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No more lists, please

26 September 2014

G. R. Evans raises objections to the enduring habit of compiling lists of the great and good


NOT a good idea, this list," I said, testily, when I was asked to contribute to the selection process. It reminded me of those 100 Great Books university courses in the United States, which never seemed much of a basis for syllabus construction. Unless you are a publisher with an eye on sales figures, why put books in league-tables?

Listing the best Christian books is not a modern idea. Crotchety old Jerome drew up 135 approved Christian authors in the 390s, and called them "Illustrious men". Modestly, he added himself.

Gennadius of Massilia brought the list up to date before he died in 496; but the temptation to update the catalogue continued. Sigebert of Gembloux, 600 years later, extended this list of approved and outstanding authors of Christian books, and put himself at the end in an extra-long section. Authorial vanity still had its place.

The problem seems to be defining what constitutes "best". In Jerome's time, it had still not been finally agreed which books were "scriptural", and ought to be included in the Bible. His "Christian authors" formed a second rank, ahead of the secular classical authors, which he found so hard to put down that he was worried that he was more a "Ciceronianus" than a "Christianus".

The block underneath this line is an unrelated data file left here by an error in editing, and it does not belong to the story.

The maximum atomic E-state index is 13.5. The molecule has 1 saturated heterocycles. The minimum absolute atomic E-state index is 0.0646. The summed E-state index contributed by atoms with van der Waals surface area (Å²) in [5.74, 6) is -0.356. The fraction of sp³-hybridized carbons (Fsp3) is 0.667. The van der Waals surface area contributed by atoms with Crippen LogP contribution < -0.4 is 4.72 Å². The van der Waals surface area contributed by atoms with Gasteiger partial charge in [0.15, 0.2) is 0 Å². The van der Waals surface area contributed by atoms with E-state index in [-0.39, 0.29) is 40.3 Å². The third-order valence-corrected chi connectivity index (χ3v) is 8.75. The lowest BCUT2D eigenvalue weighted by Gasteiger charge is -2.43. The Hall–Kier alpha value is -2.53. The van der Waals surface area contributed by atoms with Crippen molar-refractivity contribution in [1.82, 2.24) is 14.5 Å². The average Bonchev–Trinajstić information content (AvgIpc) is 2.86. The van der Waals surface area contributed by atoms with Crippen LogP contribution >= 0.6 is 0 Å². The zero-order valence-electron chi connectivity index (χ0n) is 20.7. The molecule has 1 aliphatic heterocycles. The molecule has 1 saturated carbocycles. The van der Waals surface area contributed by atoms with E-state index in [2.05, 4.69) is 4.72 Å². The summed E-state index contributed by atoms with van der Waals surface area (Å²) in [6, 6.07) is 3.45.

MUST books and authors be orthodox, or could they be included if they were dubious but stimulating? Should the criterion be that their popularity endured? Jerome could not check which were favourites on Amazon. He could not look ahead down the centuries and see which would still be "in print" in the 21st century.

Gennadius put in some names about which we should not know at all if he had not listed them; so his guesswork about durability was not very accurate. The works of Jerome's arch-rival, Augustine, bulged in monastic and cathedral medieval libraries - often nearly as frequently as the Bible, and the liturgy. But how many of his works are now on every shelf?

I am not sure that The Consolation of Philosophy, by Boethius, would still be everyone's first resort for consolation, if they found themselves on death row.

So, in what does "bestness" lie? Booker Prize selection, or personal preference? A book for the bedside table, the beach, the condemned cell? Non-fiction, novels, poems, sermons, ebooks and blogs, tracts for their times? The pre-Christian Cicero, who was useful on duty, friendship, and old age? Books written by recluses and the distinctly odd?

A chance sentence in a bad book may still change a life.

Dr G. R. Evans is Professor of Medieval Theology and Intellectual History in the University of Cambridge.

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